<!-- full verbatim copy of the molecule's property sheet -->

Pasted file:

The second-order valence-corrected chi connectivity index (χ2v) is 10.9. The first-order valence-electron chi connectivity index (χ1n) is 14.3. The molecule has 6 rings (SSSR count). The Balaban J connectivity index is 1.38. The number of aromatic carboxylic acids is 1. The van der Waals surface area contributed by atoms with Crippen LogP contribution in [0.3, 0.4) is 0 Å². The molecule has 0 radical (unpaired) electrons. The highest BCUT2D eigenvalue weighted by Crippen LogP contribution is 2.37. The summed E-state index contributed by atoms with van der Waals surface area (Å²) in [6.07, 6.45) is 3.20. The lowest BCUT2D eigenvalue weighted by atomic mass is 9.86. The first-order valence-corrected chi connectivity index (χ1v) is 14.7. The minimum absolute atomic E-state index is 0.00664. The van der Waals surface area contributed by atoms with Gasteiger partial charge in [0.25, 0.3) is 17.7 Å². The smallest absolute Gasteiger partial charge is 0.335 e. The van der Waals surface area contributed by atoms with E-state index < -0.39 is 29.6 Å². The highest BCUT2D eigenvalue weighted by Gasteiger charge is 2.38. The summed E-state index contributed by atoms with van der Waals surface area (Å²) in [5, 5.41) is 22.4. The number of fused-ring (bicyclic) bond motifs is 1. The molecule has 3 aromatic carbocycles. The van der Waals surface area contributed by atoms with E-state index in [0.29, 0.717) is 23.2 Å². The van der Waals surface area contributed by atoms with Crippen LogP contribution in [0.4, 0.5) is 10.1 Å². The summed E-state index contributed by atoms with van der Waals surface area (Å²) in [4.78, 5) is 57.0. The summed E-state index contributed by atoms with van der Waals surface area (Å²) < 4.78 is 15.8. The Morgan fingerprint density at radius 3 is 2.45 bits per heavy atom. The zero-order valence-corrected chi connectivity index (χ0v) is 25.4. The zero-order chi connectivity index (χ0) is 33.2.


The second-order valence-corrected chi connectivity index (χ2v) is 10.9. The first-order valence-electron chi connectivity index (χ1n) is 14.3. The molecule has 6 rings (SSSR count). The Balaban J connectivity index is 1.38. The number of aromatic carboxylic acids is 1. The van der Waals surface area contributed by atoms with Crippen LogP contribution in [0.3, 0.4) is 0 Å². The molecule has 0 radical (unpaired) electrons. The highest BCUT2D eigenvalue weighted by Crippen LogP contribution is 2.37. The summed E-state index contributed by atoms with van der Waals surface area (Å²) in [6.07, 6.45) is 3.20. The lowest BCUT2D eigenvalue weighted by atomic mass is 9.86. The first-order valence-corrected chi connectivity index (χ1v) is 14.7. The minimum absolute atomic E-state index is 0.00664. The van der Waals surface area contributed by atoms with Gasteiger partial charge in [0.25, 0.3) is 17.7 Å². The smallest absolute Gasteiger partial charge is 0.335 e. The van der Waals surface area contributed by atoms with E-state index < -0.39 is 29.6 Å². The highest BCUT2D eigenvalue weighted by Gasteiger charge is 2.38. The summed E-state index contributed by atoms with van der Waals surface area (Å²) in [5, 5.41) is 22.4. The number of fused-ring (bicyclic) bond motifs is 1. The molecule has 3 aromatic carbocycles. The van der Waals surface area contributed by atoms with E-state index in [0.29, 0.717) is 23.2 Å². The van der Waals surface area contributed by atoms with Crippen LogP contribution in [0.4, 0.5) is 10.1 Å². The summed E-state index contributed by atoms with van der Waals surface area (Å²) in [4.78, 5) is 57.0. The summed E-state index contributed by atoms with van der Waals surface area (Å²) < 4.78 is 15.8. The Morgan fingerprint density at radius 3 is 2.45 bits per heavy atom. The zero-order valence-corrected chi connectivity index (χ0v) is 25.4. The zero-order chi connectivity index (χ0) is 33.2.